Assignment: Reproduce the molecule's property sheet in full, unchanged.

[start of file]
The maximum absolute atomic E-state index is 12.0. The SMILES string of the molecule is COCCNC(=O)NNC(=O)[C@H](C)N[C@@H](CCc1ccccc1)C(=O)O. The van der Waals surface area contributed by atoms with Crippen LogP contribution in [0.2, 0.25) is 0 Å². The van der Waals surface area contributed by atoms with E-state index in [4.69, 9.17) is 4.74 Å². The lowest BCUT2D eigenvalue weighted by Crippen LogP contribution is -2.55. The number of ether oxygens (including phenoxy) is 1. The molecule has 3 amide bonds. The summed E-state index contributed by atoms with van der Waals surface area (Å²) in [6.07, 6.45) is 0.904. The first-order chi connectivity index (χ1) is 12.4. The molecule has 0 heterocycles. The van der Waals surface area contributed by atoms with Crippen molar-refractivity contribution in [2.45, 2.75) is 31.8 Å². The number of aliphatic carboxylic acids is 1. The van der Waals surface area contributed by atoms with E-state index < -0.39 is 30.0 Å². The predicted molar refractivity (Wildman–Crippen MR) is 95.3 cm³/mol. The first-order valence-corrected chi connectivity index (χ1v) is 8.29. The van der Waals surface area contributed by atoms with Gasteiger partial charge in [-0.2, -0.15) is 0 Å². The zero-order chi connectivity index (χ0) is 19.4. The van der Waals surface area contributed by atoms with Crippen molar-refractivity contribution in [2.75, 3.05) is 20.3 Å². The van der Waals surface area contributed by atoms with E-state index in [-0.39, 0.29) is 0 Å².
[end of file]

The maximum absolute atomic E-state index is 12.0. The SMILES string of the molecule is COCCNC(=O)NNC(=O)[C@H](C)N[C@@H](CCc1ccccc1)C(=O)O. The van der Waals surface area contributed by atoms with Crippen LogP contribution in [0.2, 0.25) is 0 Å². The van der Waals surface area contributed by atoms with E-state index in [4.69, 9.17) is 4.74 Å². The lowest BCUT2D eigenvalue weighted by Crippen LogP contribution is -2.55. The number of ether oxygens (including phenoxy) is 1. The molecule has 3 amide bonds. The summed E-state index contributed by atoms with van der Waals surface area (Å²) in [6.07, 6.45) is 0.904. The first-order chi connectivity index (χ1) is 12.4. The molecule has 0 heterocycles. The van der Waals surface area contributed by atoms with Crippen molar-refractivity contribution in [2.45, 2.75) is 31.8 Å². The number of aliphatic carboxylic acids is 1. The van der Waals surface area contributed by atoms with E-state index < -0.39 is 30.0 Å². The predicted molar refractivity (Wildman–Crippen MR) is 95.3 cm³/mol. The first-order valence-corrected chi connectivity index (χ1v) is 8.29. The van der Waals surface area contributed by atoms with Gasteiger partial charge in [-0.2, -0.15) is 0 Å². The zero-order chi connectivity index (χ0) is 19.4. The van der Waals surface area contributed by atoms with Crippen molar-refractivity contribution in [2.75, 3.05) is 20.3 Å². The van der Waals surface area contributed by atoms with E-state index in [-0.39, 0.29) is 0 Å².